For the past 18 months, Campaign has been tracking the careers of five new recruits to the advertising industry. From their reasons for entering the business, their routes in, their ambitions and first impressions, the five have been revealing what it's really like to start out in advertising.
Our graduates work in a range of communications disciplines and agencies, from the traditional account executive position in a large London agency to placement schemes, involving travel all over the world. Across the board, though, these graduates all have one thing in common - they have all faced the hurdle of the application forms, they have triumphed at the terrifying assessment days and, as well as surviving that first day, they have survived their first few years in the business (although, interestingly, one has decided to change career track).
All of which means that they are pretty well-placed to offer some handy hints to the graduates of tomorrow. Here, the five Campaign graduates pass on some advice to those wishing to follow in their footsteps.
DAMIAN BRADFIELD - A senior account manager at the creative agency Abbott Mead Vickers BBDO
If you are even in the running for a job in advertising this year, I am going to make a couple of assumptions. First, that you know a bit about the industry: the job you think you want; the long working hours; the poor pay and the fact that some people in the industry believe that this is still 1982. You will have read Campaign, Marketing and Marketing Week religiously over the past few weeks, at least have skim read No Logo and visited the IPA website.
The next step should be to produce a list of agencies you would like to work for. Consider some of the younger, sexier agencies, as well as those with global clients and don't dismiss even the smallest of companies.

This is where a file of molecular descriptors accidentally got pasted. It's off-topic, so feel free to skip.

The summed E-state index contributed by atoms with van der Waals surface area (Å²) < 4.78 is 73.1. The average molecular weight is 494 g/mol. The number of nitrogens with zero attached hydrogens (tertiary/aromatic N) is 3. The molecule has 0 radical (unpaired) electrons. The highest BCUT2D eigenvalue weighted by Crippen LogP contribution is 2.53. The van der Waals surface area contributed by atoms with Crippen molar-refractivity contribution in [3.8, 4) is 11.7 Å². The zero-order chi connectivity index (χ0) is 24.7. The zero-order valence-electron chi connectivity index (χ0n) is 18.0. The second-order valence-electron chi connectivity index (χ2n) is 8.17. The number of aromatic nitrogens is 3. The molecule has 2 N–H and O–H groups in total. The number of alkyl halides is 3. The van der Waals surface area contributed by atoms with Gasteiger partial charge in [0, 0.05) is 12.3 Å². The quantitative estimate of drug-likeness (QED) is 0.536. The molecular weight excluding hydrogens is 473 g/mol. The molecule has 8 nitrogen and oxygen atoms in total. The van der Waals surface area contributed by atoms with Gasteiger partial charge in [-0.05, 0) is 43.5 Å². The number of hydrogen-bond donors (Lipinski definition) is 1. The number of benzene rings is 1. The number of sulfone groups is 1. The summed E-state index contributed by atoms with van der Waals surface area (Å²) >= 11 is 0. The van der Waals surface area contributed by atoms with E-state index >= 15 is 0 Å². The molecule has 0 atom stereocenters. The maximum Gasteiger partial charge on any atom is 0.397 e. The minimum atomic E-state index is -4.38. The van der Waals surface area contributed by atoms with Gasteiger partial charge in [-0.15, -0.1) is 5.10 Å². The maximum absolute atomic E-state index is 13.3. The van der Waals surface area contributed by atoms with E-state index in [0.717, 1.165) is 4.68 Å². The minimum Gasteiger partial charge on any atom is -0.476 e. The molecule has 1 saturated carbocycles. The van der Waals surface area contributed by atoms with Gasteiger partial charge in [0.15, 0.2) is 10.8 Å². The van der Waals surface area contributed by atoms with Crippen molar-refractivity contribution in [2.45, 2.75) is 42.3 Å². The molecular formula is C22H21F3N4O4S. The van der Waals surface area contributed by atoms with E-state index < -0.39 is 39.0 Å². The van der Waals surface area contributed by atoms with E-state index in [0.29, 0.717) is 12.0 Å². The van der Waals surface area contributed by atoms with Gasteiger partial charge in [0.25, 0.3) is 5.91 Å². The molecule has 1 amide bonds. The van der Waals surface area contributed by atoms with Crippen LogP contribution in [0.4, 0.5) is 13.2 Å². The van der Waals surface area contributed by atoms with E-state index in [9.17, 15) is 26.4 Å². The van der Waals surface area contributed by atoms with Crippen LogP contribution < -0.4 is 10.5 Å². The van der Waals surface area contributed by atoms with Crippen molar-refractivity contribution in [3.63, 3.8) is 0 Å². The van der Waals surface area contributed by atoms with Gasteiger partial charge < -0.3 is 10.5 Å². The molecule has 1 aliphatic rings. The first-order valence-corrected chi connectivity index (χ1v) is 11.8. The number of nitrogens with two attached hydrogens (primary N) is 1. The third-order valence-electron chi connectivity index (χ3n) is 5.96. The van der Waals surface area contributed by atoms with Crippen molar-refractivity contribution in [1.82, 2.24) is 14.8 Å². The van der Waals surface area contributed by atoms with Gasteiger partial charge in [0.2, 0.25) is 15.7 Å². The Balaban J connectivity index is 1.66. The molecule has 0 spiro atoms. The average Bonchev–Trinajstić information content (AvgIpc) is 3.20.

Advertising is about people and, as it is as fickle as a fashion label, what is small today may well be cool tomorrow, but it relies on the cohesion of the employees.
Advertising agencies win business by pitching themselves and their ideas to potential clients. Treat the interview process as a "pitch". If you can confidently talk about yourself, your ideas and beliefs in a convincing, honest manner with true enthusiasm for the industry and the agency you are seeing, you will get a job. Don't rely on a Hoxton fin, Paul Smith suit and Dunlop Green Flash combo to get you in. If the employer sees that you don't have real passion for their agency, a true interest for strategy or creativity and most importantly that you are not being true to yourself (excuse the cliche) you will not get the job.
There are many ways to get a job in advertising. However, the best way to get a career in advertising is to really want to be involved in producing something, not being a broker, but an influencer in the creative process.
If you show you have genuine enthusiasm and are prepared to muck in, responsibility, money and a little glamour will follow. Or at least one hopes so.
SARA-JANE FLEMING - Started out as a media planner and buyer at Walker Media, but in a change of tack has left the ad industry for a job at Accenture